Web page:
In 2017, TSA’s blog generated 73 posts, with more than 3.5 million page views. The blog includes information to help address passenger concerns, a weekly highlight of intercepted firearms and travel tips, and serves as a platform to communicate new policies and initiatives. In November 2017, TSA officially launched a Facebook page and broadcasted its first Ask Me Anything on Facebook Live with more than 5,000 views. The Ask Me Anything series allows viewers to ask questions directly of TSA subject matter experts.

Through AskTSA, our social care team that monitors the @AskTSA Twitter and Facebook messenger accounts to address passenger inquiries, we continued our commitment to customer service by helping passengers in real-time, 365 days a year. To date, TSA has received and responded to more than 450,000 questions from the traveling public via its AskTSA Twitter and Facebook Messenger accounts. This includes responding to more than 110,000 questions on what passengers can bring on a plane, more than 33,000 inquiries on TSA Pre✓® including Known Traveler Number resolution, and more than 12,000 responses to help passengers with disabilities and medical conditions with the security screening process.

TSA’s customer-centric, mobile compliant website, TSA.gov, gets more than 7 million page views each month. The agency app, MyTSA, was completely overhauled last year, adding features such as TSA Pre✓® checkpoint hours, a graph predicting how busy airport checkpoints will be based on historical data, live assistance with AskTSA, and a searchable database of items that can be placed in carry-on and checked baggage. All these efforts aim to make the traveling process transparent and understandable to the public.

As TSA continues to raise the baseline of aviation security, communicating changes to procedures is critical to protect travelers and the transportation systems. For example, last summer TSA implemented new security measures for carry-on baggage that require travelers to place all personal electronics larger than a cell phone in bins for X-ray screening in standard lanes. TSOs serving as Divestiture Officers provide a critical “face to face” element for implementing those procedures by communicating the requirements to travelers at the checkpoint, answering their questions and preparing them for the subsequent screening process. Additionally, TSA utilized traditional media, social media and industry partners to inform the public about the changes to better prepare travelers for the checkpoint security process. We were also able to field questions in real-time through AskTSA, receiving instant feedback from passengers and providing quick resolution to concerns resulting from the changes in security.

HST: What is your favorite part of the job?

Walton: My favorite part of my job is having the opportunity to visit with TSA’s frontline workforce and witnessing firsthand just how dedicated they are to protecting the traveling public. They protect on average 2.4 million travelers per day. These travelers are all unique individuals of various backgrounds and ability, and many are stressed or unfamiliar with the airport screening process. They do this day-in and day-out with a commitment to not only keep travelers safe, but to also treat every traveler with dignity and respect. I am truly grateful to their service to nation’s transportation systems.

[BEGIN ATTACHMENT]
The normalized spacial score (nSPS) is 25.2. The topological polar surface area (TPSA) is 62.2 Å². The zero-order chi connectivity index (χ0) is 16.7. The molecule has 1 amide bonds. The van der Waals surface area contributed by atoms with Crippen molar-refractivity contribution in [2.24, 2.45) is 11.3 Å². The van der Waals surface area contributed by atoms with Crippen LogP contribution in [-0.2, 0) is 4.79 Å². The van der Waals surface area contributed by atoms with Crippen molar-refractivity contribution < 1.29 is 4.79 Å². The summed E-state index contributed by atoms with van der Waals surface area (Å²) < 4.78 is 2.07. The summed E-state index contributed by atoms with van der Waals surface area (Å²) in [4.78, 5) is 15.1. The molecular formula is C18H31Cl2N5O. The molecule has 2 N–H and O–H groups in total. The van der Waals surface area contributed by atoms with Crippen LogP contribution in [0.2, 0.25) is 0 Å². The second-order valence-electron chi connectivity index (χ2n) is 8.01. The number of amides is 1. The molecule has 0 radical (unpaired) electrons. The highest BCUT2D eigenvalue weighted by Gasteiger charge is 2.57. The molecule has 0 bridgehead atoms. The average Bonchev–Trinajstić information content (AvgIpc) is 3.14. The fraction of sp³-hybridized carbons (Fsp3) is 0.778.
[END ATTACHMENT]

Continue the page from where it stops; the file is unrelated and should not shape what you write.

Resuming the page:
HST: What is your favorite movie and why?

Walton: Actually, I don’t actually have a favorite movie, just favorite performances by actors. So, I would say The Shawshank Redemption because I thought Morgan Freeman’s performance was incredible.

Kristina Tanasichuk is CEO of the Government Technology & Services Coalition and Executive Editor of Homeland Security Today. She founded GTSC to advance communication and collaboration between the public and private sector in defense of our homeland.  A leader in homeland security public private partnership, critical infrastructure protection, cyber security, STEM, innovation, commercialization and much more, she brings to HST decades of experience and expertise in the intersection of the public and private sectors in support of our homeland's security. Tanasichuk worked for Chairman Tom Bliley on electric utility restructuring for the House Commerce Committee, then for municipal electric utilities sorting out deregulation. She also worked for the American Enterprise Institute, a think tank in Washington, D.C.; ran the largest homeland conference and trade show in the country; and represented public works departments In homeland security immediately after 9/11. Tanasichuk brings a new vision and in-depth knowledge of the federal homeland and national security apparatus to the media platform.  She is also the president and founder of Women in Homeland Security. She has attended the FBI and DEA Citizens Academies and the Marine Corps Executive Leadership Program and holds her undergraduate degree from St. Olaf College and an MPA from George Mason University.